A Checklist for Safe Summer SwimmingSummer issues a welcome invitation to water sports and fun, especially for children. There is no denying that kids love to swim and play in the water. While swimming and boating are enjoyable activities, they can also be dangerous. In fact, drowning is the number one cause of accidental deaths in children under the age of four, and the second cause in children 14 and under. For that reason, we’ve created a checklist with guidelines and tips to help parents make swimming and water fun as safe as possible for their children this summer.

  • Enroll children in swimming lessons. Children who know the basics of water safety and how to swim are less likely to drown. Enroll your child in swimming lessons to ensure their safety. Make sure your child is comfortable with the water—fear or nervousness can put a child at risk of accidents.
  • Provide constant supervision to children in and around water. Whether your child is in or around a pool, the beach, or a bathtub, make sure they are watched closely. A lifeguard alone is not sufficient. Remember, a child can enter water quickly and find themselves in trouble before anyone is aware.
  • Don’t let children swim alone. An adult or parent should always be in the water with a child, where they can see the child and quickly provide assistance, if necessary.
  • Emphasize safety rules. Children simply do not understand the potential dangers of boating and swimming. If a child cannot swim, make sure they always wear a lifejacket or other approved swimming safety device. This is especially true when boating. Do not substitute inflatable water flotation devices, like inner tubes, floats, wings, or pool noodles. Also, teach your child boat safety rules and make sure they know the boundaries when swimming in lakes, rivers, and ponds.
  • Create a water safety zone, wherever you are. If you are at a pool, make sure a child cannot easily access the pool. There should be fencing or barriers that prevent a child from entering the pool area, as well as gates that lock and open outward, not inward. Remove toys or other items that could enter a pool or surrounding area and tempt a child to retrieve them.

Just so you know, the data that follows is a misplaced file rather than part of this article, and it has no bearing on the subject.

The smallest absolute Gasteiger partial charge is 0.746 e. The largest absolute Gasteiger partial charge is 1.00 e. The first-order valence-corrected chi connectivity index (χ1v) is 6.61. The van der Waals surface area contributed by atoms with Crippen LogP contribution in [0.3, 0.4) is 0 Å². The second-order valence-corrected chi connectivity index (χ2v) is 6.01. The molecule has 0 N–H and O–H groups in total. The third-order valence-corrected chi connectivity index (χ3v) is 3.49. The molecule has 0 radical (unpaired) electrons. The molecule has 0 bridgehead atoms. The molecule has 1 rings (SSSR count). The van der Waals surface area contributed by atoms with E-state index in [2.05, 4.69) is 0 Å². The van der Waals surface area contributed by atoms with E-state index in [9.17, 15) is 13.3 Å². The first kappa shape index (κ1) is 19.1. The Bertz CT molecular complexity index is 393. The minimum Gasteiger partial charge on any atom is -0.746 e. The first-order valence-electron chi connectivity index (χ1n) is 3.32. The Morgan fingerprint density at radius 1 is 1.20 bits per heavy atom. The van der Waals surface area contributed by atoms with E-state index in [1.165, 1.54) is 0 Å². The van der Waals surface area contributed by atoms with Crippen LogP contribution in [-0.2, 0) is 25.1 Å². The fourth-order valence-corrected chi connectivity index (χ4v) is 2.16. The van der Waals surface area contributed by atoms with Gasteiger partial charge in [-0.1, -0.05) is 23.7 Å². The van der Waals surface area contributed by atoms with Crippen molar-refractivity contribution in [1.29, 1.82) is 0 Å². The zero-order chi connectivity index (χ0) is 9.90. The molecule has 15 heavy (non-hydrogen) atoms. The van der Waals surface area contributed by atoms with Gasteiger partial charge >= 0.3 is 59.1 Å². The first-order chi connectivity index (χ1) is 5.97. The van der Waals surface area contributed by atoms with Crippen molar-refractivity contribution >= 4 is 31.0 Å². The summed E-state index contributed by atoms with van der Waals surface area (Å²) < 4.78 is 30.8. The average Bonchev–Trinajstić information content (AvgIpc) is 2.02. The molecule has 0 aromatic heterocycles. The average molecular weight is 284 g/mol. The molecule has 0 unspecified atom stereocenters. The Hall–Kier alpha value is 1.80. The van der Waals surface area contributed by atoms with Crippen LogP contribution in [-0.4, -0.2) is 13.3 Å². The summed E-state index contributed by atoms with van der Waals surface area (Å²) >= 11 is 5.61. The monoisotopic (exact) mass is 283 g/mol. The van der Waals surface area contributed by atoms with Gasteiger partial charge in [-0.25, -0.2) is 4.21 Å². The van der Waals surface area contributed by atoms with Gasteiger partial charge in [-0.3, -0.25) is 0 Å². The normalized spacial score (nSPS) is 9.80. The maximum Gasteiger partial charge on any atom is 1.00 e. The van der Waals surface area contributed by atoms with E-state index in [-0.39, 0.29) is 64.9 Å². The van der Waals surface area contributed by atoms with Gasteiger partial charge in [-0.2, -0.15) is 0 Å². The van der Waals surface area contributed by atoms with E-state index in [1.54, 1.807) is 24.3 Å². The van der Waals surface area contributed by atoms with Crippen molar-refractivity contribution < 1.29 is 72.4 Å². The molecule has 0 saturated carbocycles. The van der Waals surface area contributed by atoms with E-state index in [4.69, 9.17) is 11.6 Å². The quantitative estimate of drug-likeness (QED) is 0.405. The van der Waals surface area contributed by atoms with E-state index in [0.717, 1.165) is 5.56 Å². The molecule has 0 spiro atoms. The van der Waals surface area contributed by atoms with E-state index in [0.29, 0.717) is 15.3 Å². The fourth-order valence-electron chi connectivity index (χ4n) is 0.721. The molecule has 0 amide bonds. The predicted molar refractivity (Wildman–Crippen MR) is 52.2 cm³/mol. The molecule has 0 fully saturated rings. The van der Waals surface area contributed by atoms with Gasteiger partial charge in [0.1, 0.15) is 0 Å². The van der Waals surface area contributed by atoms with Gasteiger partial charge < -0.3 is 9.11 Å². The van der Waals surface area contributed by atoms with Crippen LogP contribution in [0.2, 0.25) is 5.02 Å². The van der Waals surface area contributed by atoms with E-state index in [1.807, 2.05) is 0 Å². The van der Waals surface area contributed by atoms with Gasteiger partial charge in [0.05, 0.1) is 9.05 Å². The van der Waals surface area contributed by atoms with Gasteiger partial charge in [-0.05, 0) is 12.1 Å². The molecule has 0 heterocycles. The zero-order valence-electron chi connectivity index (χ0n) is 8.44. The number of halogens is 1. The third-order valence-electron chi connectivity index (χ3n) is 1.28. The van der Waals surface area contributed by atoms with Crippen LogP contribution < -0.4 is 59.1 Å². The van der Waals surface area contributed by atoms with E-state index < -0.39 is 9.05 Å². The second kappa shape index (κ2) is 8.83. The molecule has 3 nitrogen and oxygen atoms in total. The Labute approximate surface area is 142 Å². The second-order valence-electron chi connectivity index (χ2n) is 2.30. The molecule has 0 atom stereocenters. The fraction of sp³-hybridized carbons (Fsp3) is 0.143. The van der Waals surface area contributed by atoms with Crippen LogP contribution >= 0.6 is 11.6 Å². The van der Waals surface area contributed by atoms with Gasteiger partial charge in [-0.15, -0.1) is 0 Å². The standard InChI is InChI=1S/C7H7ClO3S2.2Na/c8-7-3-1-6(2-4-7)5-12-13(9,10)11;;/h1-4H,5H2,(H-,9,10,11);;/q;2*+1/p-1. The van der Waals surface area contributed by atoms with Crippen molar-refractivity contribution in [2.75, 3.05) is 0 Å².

• Be a weather watcher. Water can quickly turn dangerous in a storm. Winds and lightning could cause dangerous currents or electrocution. At the first sign of an impending storm or change in tide, remove children from the water and seek shelter.
  • Be prepared. Although we never want to think it could happen, accidents can happen. Make sure you are prepared in case of an emergency by having a First Aid kit, lifejackets, ropes or other devices to help a struggling swimmer, and a cell phone to call for assistance.
  • Get trained in CPR. Cardiopulmonary resuscitation saves lives. Make sure one or more members of your family or group is trained in CPR and can administer it before help arrives.
  • Monitor water play. Diving in low water and rough horse play can result in serious injury. Make sure children know what is and is not allowed and monitor their activities at all times.
  • Don’t drink and swim. While swimming and boating are enjoyable and relaxing summer activities, avoid alcohol when around water. Not only does it affect one’s ability to swim and perceive danger, but it also affects the ability to respond in those who are responsible for monitoring and assisting should an emergency arise.

Prevention goes a long way toward ensuring the safety of both children and adults in the water. By being prepared, you can help your family avoid accidents or injuries, and everyone can be safe while they enjoy water fun in the sun.